- The Washington Times - Thursday, January 10, 2008

The resurrection of Sen. John McCain’s presidential nomination bid was fueled by gains on the ground in Iraq, his retail campaign skills and the fact that New Hampshire voters simply like him.

“The success of the Iraq surge was a big bonus for McCain but his success in New Hampshire also was about people seeing him as someone who can change things — the reformer,” said Charles L. Black, a veteran Republican Party strategist who in July rushed in to help campaign manager Rick Davis rescue the failing McCain campaign.

Mike Karem, a Kentucky lawyer who worked on every Republican Party presidential campaign since Richard M. Nixon’s in 1972, said voters give Mr. McCain credit for changing the course of the Iraq war for the better.

“McCain knows how to campaign in New Hampshire — town meeting, straight talk, telling the truth,” Mr. Black said. “Also we used a couple themes: first, getting control of federal spending and winning the war against radical Islamic extremism.”

Mr. McCain convinced New Hampshire’s independents that he has more experience and judgment than the other candidates to resolve those issues.

He handily defeated former Massachusetts Gov. Mitt Romney in the nation’s first primary Tuesday.

In an exit poll, 48 percent of Mr. McCain’s supporters said his leadership and personal qualities were the most important reasons they voted for him. Only 25 percent said they chose him because of his positions on issues.

Suffolk University pollster David Paleologos, whose projections in both the Democratic and Republican primaries by far came closest to being right, said for all the Romney ads slamming Mr. McCain for opposing President Bush’s tax cuts and supporting amnesty for illegal aliens, “in the end, people said, ‘I’m confused about issues but I like McCain.’ ”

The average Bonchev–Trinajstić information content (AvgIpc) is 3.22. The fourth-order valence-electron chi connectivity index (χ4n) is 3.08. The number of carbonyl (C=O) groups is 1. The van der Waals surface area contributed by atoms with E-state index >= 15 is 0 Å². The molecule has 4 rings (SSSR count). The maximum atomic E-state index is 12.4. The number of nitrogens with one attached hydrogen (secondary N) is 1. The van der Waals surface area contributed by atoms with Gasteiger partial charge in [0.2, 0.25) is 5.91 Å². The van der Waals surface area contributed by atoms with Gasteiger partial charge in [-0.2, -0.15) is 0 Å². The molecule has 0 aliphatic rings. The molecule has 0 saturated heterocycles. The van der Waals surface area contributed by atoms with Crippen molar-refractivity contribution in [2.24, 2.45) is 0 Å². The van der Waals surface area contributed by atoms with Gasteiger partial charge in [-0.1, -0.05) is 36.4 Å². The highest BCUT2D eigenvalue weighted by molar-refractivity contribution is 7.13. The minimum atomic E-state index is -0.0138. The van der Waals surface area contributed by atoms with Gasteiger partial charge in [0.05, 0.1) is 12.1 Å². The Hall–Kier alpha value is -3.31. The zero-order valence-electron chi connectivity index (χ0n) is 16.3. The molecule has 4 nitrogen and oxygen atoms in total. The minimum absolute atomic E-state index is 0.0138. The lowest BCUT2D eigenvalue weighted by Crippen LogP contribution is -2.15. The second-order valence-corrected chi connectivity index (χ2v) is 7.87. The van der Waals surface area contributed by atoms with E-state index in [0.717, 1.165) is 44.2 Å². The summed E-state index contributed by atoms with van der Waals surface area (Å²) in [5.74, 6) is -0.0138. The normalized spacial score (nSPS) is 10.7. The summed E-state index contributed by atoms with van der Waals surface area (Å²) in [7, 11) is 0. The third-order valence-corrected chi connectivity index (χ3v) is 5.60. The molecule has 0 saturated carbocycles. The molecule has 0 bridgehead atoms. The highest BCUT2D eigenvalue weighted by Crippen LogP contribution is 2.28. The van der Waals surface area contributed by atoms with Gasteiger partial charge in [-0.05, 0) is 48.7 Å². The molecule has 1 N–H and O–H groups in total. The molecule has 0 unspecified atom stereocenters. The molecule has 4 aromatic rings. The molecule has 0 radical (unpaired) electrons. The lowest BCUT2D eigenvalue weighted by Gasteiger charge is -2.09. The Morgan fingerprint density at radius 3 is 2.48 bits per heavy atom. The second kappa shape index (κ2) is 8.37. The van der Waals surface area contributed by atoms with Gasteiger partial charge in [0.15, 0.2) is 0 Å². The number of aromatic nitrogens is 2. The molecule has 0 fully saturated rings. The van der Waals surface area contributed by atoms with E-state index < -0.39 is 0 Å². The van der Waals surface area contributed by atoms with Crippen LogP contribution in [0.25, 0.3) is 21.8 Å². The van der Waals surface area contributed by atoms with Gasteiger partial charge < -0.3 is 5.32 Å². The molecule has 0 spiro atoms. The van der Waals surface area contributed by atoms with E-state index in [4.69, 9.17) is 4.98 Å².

“Most important was not what McCain did but what the other Republican contenders did not do,” said former Rep. Bob Barr, Georgia Republican. “None of the others tried to — or was able to — fill the void created by McCain’s apparent early demise. The others were so focused on each other they seemed not to recognize the need to win over McCain’s supporters.”

The McCain roller coaster has been breathtaking. At the beginning of last year, Mr. McCain was considered the front-runner for the Republican nomination. He had assembled top former advisers to Mr. Bush, other ace Republican Party operatives, support from early-state Republican officials and a pile of endorsements and money.

But by July he plunged deeper and quicker than any candidate in memory, ran out of money and had to fire more than half his team.

Yesterday, Mr. McCain, seeking to build momentum, something none of the Republican aspirants has been able to maintain, trumpeted his national security experience when hitting the campaign trail in Michigan, where the next primary will be held Tuesday, and South Carolina, where his 2000 presidential bid died.

Political analysts said the attacks against Mr. McCain that failed to resonate with New Hampshire voters are more likely to work in later states where Republican voters have voiced dissatisfaction with his efforts to legalize illegal aliens under certain conditions, his successful rewrite of campaign finance laws some say violate freedom of speech and his initial opposition to the Bush tax cuts he now supports.

“It’s a McCain trademark to flip and flop in the name of virtue while attacking any and all who bring attention to what you are up to,” said American Conservative Union Chairman David A. Keene.

“One of the reasons that so many Republicans and conservatives have questions about McCain is that he began his political career as a pretty consistent conservative until he began playing to the national media and remade himself into a ‘good government’ reformer, global warming aficionado and enemy of the party whose nomination he now seeks,” said Mr. Keene.

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